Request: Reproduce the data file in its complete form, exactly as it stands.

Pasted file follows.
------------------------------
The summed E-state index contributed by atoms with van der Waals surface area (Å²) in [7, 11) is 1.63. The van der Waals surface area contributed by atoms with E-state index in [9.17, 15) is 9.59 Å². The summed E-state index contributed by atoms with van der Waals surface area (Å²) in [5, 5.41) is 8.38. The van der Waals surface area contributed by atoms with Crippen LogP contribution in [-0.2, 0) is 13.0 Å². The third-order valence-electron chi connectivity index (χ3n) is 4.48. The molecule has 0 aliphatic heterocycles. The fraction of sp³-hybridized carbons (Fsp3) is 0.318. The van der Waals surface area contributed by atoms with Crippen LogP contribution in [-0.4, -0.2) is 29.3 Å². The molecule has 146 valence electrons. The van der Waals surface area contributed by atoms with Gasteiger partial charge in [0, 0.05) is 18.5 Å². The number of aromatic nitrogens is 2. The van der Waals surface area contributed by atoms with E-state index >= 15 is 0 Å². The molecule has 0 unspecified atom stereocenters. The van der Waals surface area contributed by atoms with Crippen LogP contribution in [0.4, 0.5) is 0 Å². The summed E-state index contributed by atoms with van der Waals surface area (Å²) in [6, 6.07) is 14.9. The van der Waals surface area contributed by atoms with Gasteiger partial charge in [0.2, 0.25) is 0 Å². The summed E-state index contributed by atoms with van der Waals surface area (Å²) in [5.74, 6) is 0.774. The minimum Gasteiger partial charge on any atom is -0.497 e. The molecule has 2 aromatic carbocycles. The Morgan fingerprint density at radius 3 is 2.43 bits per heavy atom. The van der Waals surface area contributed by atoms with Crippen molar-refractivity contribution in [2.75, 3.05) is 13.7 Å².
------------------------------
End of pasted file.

The summed E-state index contributed by atoms with van der Waals surface area (Å²) in [7, 11) is 1.63. The van der Waals surface area contributed by atoms with E-state index in [9.17, 15) is 9.59 Å². The summed E-state index contributed by atoms with van der Waals surface area (Å²) in [5, 5.41) is 8.38. The van der Waals surface area contributed by atoms with Crippen LogP contribution in [-0.2, 0) is 13.0 Å². The third-order valence-electron chi connectivity index (χ3n) is 4.48. The molecule has 0 aliphatic heterocycles. The fraction of sp³-hybridized carbons (Fsp3) is 0.318. The van der Waals surface area contributed by atoms with Crippen LogP contribution in [-0.4, -0.2) is 29.3 Å². The molecule has 146 valence electrons. The van der Waals surface area contributed by atoms with Gasteiger partial charge in [0, 0.05) is 18.5 Å². The number of aromatic nitrogens is 2. The van der Waals surface area contributed by atoms with E-state index >= 15 is 0 Å². The molecule has 0 unspecified atom stereocenters. The van der Waals surface area contributed by atoms with Crippen LogP contribution in [0.4, 0.5) is 0 Å². The summed E-state index contributed by atoms with van der Waals surface area (Å²) in [6, 6.07) is 14.9. The van der Waals surface area contributed by atoms with Gasteiger partial charge in [0.2, 0.25) is 0 Å². The summed E-state index contributed by atoms with van der Waals surface area (Å²) in [5.74, 6) is 0.774. The minimum Gasteiger partial charge on any atom is -0.497 e. The molecule has 2 aromatic carbocycles. The Morgan fingerprint density at radius 3 is 2.43 bits per heavy atom. The van der Waals surface area contributed by atoms with Crippen molar-refractivity contribution in [2.75, 3.05) is 13.7 Å².